The book breaks out in two parts: the first unfurls the thesis, the second part illustrates it.

But first, in his Foreword, Postman introduces two polestars — both authors of dystopian novels: George Orwell of “1984” and Aldous Huxley of “Brave New World.” Postman opens with “We were keeping our eye on 1984,” the year Orwell predicted humanity’s takeover by Big Brother. When 1984 came and went without event, humanity sighed with relief. But Postman says, Hang on, consider Huxley:

“Orwell warns that we will be overcome by an externally imposed oppression. But in Huxley’s vision, no Big Brother is required to deprive people of their autonomy, maturity and history. As he saw it, people will come to love their oppression, to adore the technologies that undo their capacities to think…. Huxley remarked [that] the civil libertarians and rationalists who are ever on the alert to oppose tyranny ‘failed to take into account man’s almost infinite appetite for distraction.’ In ‘1984,’ Huxley added, people are controlled by inflicting pain. In ‘Brave New World,’ they are controlled by inflicting pleasure. In short, Orwell feared that what we hate will ruin us. Huxley feared what we love will ruin us.”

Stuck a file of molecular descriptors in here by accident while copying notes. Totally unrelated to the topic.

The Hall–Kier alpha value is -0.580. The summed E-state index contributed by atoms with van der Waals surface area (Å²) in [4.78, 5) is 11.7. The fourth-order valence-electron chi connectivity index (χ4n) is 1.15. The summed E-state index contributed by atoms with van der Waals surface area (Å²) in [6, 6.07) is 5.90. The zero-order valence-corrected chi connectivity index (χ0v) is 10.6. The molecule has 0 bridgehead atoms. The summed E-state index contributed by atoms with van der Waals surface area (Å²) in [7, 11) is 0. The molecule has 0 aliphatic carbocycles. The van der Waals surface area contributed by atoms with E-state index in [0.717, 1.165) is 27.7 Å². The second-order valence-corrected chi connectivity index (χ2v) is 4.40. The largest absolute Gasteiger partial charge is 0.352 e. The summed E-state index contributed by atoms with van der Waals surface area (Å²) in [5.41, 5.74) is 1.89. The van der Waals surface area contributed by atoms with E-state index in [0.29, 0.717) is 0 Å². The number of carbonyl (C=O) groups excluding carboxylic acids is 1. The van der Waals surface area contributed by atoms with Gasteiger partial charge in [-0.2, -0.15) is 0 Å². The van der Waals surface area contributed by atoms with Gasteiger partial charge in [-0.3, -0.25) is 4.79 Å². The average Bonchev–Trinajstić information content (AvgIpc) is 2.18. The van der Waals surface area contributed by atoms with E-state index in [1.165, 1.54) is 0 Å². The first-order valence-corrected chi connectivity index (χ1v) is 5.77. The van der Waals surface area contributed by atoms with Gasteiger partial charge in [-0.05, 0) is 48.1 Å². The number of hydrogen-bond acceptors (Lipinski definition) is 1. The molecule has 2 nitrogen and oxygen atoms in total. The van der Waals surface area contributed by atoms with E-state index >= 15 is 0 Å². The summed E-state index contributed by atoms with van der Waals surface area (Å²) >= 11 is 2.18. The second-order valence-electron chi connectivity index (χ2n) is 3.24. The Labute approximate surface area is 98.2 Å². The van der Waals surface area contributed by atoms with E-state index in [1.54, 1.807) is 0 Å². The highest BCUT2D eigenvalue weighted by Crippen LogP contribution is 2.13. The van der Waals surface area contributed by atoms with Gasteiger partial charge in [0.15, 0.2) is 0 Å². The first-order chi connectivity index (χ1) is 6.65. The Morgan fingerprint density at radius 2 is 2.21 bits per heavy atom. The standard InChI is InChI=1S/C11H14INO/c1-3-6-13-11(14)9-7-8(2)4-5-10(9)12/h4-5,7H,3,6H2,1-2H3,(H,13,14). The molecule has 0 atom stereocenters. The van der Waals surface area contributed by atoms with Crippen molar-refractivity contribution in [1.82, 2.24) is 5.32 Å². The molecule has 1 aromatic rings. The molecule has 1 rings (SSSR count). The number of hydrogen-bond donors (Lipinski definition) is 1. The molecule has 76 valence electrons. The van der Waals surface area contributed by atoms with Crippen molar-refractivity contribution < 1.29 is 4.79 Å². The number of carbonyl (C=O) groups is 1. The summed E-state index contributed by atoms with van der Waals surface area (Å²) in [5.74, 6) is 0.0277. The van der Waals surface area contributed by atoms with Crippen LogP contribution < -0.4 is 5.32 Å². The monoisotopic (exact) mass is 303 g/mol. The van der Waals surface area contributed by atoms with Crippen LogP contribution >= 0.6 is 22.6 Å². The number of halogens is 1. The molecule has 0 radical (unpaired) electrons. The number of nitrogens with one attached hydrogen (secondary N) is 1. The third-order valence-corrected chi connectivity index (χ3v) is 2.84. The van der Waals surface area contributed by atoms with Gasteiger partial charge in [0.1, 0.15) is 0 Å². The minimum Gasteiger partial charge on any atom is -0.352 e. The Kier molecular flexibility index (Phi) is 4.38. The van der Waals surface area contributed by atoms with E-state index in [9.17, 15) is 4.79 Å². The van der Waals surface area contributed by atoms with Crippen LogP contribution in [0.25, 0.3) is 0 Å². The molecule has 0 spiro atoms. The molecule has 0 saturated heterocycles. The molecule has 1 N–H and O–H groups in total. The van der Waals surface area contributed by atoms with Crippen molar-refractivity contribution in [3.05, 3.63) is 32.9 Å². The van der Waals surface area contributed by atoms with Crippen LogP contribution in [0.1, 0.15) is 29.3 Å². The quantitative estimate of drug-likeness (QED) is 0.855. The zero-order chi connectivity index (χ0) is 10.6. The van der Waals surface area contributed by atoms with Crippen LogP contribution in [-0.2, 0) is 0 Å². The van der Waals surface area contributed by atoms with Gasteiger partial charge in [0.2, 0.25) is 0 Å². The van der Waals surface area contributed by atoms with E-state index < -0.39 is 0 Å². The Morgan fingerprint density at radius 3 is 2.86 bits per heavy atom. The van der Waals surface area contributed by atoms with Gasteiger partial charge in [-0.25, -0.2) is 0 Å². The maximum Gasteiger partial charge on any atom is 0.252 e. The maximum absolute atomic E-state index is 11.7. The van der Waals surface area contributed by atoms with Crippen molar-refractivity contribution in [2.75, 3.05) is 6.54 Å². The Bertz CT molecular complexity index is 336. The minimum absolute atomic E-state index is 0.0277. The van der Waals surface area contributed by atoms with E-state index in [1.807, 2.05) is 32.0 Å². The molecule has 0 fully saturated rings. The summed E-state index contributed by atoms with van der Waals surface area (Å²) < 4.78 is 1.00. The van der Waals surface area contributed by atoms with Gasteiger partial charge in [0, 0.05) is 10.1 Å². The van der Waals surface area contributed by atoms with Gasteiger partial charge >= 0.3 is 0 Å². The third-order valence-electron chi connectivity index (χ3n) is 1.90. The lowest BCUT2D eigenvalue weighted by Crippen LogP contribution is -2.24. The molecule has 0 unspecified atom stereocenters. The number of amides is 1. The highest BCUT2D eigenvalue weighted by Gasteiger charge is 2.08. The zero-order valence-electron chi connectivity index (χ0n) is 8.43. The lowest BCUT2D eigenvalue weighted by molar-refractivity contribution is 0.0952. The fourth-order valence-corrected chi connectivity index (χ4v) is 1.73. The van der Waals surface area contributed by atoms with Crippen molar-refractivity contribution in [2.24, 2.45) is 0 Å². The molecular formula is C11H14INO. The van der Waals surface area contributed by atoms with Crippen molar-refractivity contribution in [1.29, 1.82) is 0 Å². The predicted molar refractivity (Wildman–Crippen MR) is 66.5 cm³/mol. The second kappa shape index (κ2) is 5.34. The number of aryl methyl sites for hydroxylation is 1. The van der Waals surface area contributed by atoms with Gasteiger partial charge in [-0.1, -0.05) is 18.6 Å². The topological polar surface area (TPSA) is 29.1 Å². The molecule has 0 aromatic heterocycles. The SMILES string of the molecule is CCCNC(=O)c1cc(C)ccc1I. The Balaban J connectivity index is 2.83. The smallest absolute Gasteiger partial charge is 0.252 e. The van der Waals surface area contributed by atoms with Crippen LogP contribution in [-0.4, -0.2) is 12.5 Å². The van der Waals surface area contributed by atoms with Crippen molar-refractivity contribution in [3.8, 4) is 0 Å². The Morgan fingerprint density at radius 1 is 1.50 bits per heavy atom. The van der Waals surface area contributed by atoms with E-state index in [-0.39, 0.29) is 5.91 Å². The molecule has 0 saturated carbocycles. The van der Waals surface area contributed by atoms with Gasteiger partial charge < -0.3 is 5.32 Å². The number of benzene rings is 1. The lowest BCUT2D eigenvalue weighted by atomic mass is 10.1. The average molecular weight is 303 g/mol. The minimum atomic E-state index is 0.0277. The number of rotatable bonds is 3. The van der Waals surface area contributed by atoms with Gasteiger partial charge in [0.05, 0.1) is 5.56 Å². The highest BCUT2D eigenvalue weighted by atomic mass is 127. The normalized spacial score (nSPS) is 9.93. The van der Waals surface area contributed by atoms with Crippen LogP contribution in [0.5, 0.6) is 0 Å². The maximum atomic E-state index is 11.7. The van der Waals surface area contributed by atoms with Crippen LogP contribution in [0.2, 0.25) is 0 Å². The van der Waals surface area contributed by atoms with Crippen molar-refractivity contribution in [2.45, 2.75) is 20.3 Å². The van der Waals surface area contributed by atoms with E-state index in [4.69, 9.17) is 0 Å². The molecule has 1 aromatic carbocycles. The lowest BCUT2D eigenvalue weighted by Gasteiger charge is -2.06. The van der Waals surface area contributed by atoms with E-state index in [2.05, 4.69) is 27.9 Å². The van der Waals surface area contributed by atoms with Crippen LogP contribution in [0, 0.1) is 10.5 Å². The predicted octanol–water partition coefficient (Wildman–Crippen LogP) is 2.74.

Writes Postman, “This book is about the possibility that Huxley, not Orwell, was right.”

In Part I, Postman posits his theory of America’s “descent into a vast triviality.” Why America? Because, declaring its independence, America explicitly dedicates its exercise of freedom to “the pursuit of happiness.” Thus encumbered, Americans are less alive to the epistemology of new inventions. If we blanch at “epistemology,” the professor explains: “In every tool we create, an idea is embedded that goes beyond the function of the thing itself.” As example, with the invention of the clock, we lost Eternity.

Most valuable invention ever? The printing press, per Postman: “[T]he four-hundred-year imperial dominance of typography was of far greater benefit than deficit.” He writes: “It is no accident that the Age of Reason [the Enlightenment of the 17th and 18th centuries] was coexistent with the growth of a print culture, first in Europe and then in America.” The reason for print’s supremacy is epistemological: Its stability is inherent in its nature.